Font psychology sounds complicated, but it basically refers to what sort of font you use in your graphic design, and what that says about the intended meaning of your design.
For example, a curly and decorative font would mean that something was fancy, or special. And a font with sharp edges and drips off the bottom of the letters would imply that you’re talking about something scary.
Venngage studied Netflix’s top 50 shows to learn about font psychology in pop culture, and analyzed trends and meanings in those fonts. Check out the infographic below for a summary of the findings:
So what does these mean for marketers? Well for a start, we know in digital marketing that audience attention spans are short and competition for that attention is high.
In Netflix’s case, certain fonts are used to instantly let potential viewers know what to expect from that show, and content marketers should take a similar approach.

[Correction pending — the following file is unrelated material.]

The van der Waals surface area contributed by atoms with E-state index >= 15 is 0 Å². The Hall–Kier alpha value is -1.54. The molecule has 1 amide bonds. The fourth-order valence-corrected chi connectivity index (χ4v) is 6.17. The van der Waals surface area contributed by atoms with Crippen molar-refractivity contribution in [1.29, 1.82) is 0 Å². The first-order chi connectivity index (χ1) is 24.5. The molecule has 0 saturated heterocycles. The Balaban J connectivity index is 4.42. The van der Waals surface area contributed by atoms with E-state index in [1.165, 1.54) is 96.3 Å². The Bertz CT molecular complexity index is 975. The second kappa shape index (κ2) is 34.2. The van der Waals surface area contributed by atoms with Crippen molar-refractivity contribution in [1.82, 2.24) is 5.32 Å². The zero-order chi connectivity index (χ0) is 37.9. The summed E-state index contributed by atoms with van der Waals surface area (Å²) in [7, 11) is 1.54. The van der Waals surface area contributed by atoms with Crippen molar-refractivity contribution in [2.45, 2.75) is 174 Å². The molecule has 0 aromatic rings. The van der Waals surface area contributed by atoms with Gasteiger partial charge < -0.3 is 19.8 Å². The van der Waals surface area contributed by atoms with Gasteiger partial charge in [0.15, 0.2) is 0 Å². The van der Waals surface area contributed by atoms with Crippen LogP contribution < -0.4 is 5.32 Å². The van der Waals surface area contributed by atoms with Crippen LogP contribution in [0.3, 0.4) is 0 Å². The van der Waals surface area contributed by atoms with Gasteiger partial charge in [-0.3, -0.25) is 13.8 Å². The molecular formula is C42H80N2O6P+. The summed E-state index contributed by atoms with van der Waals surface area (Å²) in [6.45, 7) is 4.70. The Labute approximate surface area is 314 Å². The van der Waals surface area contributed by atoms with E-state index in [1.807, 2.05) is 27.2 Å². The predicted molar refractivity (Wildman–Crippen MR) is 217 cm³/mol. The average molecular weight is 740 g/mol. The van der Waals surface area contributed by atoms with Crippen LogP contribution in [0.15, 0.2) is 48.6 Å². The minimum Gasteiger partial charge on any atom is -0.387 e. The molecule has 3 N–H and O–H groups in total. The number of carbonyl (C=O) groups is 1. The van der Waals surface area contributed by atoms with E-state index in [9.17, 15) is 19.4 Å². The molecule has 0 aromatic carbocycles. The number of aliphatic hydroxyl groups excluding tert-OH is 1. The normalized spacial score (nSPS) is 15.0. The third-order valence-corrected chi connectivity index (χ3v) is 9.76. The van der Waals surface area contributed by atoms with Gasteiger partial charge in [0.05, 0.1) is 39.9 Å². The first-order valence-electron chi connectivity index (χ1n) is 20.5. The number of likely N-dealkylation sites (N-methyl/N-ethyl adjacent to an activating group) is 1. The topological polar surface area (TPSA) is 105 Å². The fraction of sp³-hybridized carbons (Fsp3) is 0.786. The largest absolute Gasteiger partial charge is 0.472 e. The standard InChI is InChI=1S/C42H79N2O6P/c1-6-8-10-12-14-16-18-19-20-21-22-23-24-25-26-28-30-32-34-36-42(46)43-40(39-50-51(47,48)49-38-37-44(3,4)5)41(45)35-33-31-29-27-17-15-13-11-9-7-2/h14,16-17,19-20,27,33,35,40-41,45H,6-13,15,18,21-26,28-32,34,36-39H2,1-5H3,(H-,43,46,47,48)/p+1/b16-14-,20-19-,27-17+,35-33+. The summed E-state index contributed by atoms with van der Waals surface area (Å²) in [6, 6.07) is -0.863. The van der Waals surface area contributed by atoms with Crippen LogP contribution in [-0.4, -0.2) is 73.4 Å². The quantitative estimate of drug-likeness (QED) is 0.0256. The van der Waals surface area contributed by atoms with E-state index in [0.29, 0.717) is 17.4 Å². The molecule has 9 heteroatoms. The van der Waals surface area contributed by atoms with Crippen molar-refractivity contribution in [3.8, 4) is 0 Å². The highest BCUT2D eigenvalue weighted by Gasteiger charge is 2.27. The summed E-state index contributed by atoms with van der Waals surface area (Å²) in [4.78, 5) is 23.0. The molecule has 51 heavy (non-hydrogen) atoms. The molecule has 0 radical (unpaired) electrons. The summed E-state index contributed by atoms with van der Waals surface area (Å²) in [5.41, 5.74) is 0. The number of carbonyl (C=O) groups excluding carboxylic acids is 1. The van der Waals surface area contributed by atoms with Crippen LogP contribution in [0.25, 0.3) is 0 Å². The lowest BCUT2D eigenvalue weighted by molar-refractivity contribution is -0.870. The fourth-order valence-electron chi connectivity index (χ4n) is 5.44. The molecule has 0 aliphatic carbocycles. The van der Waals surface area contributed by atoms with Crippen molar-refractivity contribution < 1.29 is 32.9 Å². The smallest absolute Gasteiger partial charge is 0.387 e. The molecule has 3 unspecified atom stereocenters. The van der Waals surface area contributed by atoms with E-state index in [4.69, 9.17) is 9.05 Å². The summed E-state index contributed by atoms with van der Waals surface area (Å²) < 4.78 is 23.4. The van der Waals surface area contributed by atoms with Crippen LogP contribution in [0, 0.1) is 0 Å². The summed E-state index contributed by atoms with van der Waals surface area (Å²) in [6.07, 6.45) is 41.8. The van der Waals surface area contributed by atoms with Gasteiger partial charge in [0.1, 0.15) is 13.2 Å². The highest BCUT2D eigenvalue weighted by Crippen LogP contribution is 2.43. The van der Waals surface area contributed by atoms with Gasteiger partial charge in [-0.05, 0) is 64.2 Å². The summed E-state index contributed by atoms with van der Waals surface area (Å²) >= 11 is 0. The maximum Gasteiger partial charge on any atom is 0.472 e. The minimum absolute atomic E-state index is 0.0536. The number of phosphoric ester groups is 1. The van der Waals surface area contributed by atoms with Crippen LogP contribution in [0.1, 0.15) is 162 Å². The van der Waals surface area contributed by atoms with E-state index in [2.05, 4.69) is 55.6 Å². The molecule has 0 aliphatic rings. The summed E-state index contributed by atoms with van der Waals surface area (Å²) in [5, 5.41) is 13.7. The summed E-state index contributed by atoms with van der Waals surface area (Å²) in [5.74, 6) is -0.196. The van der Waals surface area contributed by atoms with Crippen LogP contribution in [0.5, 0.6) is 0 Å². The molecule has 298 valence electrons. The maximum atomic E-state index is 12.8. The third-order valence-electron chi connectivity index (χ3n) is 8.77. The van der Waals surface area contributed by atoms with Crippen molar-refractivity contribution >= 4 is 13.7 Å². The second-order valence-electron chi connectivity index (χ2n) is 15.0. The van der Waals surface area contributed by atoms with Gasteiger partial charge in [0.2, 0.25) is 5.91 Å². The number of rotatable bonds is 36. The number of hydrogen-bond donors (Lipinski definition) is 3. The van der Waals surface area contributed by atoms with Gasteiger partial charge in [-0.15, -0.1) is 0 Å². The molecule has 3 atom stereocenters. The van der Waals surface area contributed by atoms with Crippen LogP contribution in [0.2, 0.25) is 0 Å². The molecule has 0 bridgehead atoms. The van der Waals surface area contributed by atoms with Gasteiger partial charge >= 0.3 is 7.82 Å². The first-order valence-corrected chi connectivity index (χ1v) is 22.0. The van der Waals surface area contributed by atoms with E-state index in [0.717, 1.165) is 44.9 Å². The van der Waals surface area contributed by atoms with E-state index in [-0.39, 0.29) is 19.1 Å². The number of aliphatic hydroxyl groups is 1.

For the font from Riverdale, a teen drama, Netflix have chosen a varsity style font so viewers expect a show that takes place in a college or high school. And with Big Mouth, an animated comedy, a playful hand-drawn style font is used so viewers aren’t expecting anything serious.
We can apply these lessons to our content by thinking about what the viewer (or audience, or client, or customer etc) of that content will expect. If you’re advertising an e-book or a webinar you want to be seen as authoritative, so using a hand drawn font probably isn’t right for that occasion. You’d be looking to use something more in line with the ‘modern’ category of font.
Font psychology isn’t an exact science. Fonts alone don’t make people see a poster and think, “I could spend the next 20 hours watching this show.” But managing viewer expectations based on the font you use is an easy way to take control and ensure that viewers know what to expect when they choose a program to watch. And in content marketing, you should help your audience know what to expect when picking a font in order to ensure maximum impact.